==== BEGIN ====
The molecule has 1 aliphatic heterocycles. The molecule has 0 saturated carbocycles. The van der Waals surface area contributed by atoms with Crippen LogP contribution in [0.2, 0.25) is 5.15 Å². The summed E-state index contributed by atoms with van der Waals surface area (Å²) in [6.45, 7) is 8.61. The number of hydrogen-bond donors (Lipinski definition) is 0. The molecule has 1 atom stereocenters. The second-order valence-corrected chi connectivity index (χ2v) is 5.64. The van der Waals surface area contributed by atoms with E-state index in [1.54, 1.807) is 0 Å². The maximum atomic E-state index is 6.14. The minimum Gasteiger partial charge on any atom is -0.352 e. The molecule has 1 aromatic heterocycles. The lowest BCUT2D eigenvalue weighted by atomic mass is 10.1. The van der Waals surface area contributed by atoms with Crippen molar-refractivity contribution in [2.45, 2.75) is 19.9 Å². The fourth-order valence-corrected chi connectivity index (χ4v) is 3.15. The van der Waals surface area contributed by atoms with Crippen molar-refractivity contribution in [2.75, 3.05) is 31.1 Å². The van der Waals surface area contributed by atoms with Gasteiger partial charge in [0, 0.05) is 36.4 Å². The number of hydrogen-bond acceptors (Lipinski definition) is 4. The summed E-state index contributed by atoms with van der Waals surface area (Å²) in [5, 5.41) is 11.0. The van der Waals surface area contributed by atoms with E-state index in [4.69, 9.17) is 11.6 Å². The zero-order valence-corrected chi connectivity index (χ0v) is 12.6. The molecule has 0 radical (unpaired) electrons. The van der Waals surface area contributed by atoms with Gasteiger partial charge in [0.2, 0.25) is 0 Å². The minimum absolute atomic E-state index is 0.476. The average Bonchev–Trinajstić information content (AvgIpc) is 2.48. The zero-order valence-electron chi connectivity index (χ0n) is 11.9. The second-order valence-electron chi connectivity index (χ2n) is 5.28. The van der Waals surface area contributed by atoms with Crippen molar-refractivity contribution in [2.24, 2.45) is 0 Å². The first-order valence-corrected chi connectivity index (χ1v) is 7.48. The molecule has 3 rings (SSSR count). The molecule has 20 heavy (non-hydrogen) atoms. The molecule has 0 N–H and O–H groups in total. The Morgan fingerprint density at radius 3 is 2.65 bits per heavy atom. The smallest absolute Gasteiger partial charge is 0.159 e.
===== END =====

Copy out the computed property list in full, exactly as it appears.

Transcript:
The molecule has 1 aliphatic heterocycles. The molecule has 0 saturated carbocycles. The van der Waals surface area contributed by atoms with Crippen LogP contribution in [0.2, 0.25) is 5.15 Å². The summed E-state index contributed by atoms with van der Waals surface area (Å²) in [6.45, 7) is 8.61. The number of hydrogen-bond donors (Lipinski definition) is 0. The molecule has 1 atom stereocenters. The second-order valence-corrected chi connectivity index (χ2v) is 5.64. The van der Waals surface area contributed by atoms with E-state index in [1.54, 1.807) is 0 Å². The maximum atomic E-state index is 6.14. The minimum Gasteiger partial charge on any atom is -0.352 e. The molecule has 1 aromatic heterocycles. The lowest BCUT2D eigenvalue weighted by atomic mass is 10.1. The van der Waals surface area contributed by atoms with Crippen molar-refractivity contribution in [2.45, 2.75) is 19.9 Å². The fourth-order valence-corrected chi connectivity index (χ4v) is 3.15. The van der Waals surface area contributed by atoms with Crippen molar-refractivity contribution in [2.75, 3.05) is 31.1 Å². The van der Waals surface area contributed by atoms with Gasteiger partial charge in [0, 0.05) is 36.4 Å². The number of hydrogen-bond acceptors (Lipinski definition) is 4. The summed E-state index contributed by atoms with van der Waals surface area (Å²) in [5, 5.41) is 11.0. The van der Waals surface area contributed by atoms with E-state index in [4.69, 9.17) is 11.6 Å². The zero-order valence-corrected chi connectivity index (χ0v) is 12.6. The molecule has 0 radical (unpaired) electrons. The van der Waals surface area contributed by atoms with Gasteiger partial charge in [0.2, 0.25) is 0 Å². The minimum absolute atomic E-state index is 0.476. The average Bonchev–Trinajstić information content (AvgIpc) is 2.48. The zero-order valence-electron chi connectivity index (χ0n) is 11.9. The second-order valence-electron chi connectivity index (χ2n) is 5.28. The van der Waals surface area contributed by atoms with Crippen molar-refractivity contribution in [2.24, 2.45) is 0 Å². The first-order valence-corrected chi connectivity index (χ1v) is 7.48. The molecule has 3 rings (SSSR count). The molecule has 20 heavy (non-hydrogen) atoms. The molecule has 0 N–H and O–H groups in total. The Morgan fingerprint density at radius 3 is 2.65 bits per heavy atom. The smallest absolute Gasteiger partial charge is 0.159 e.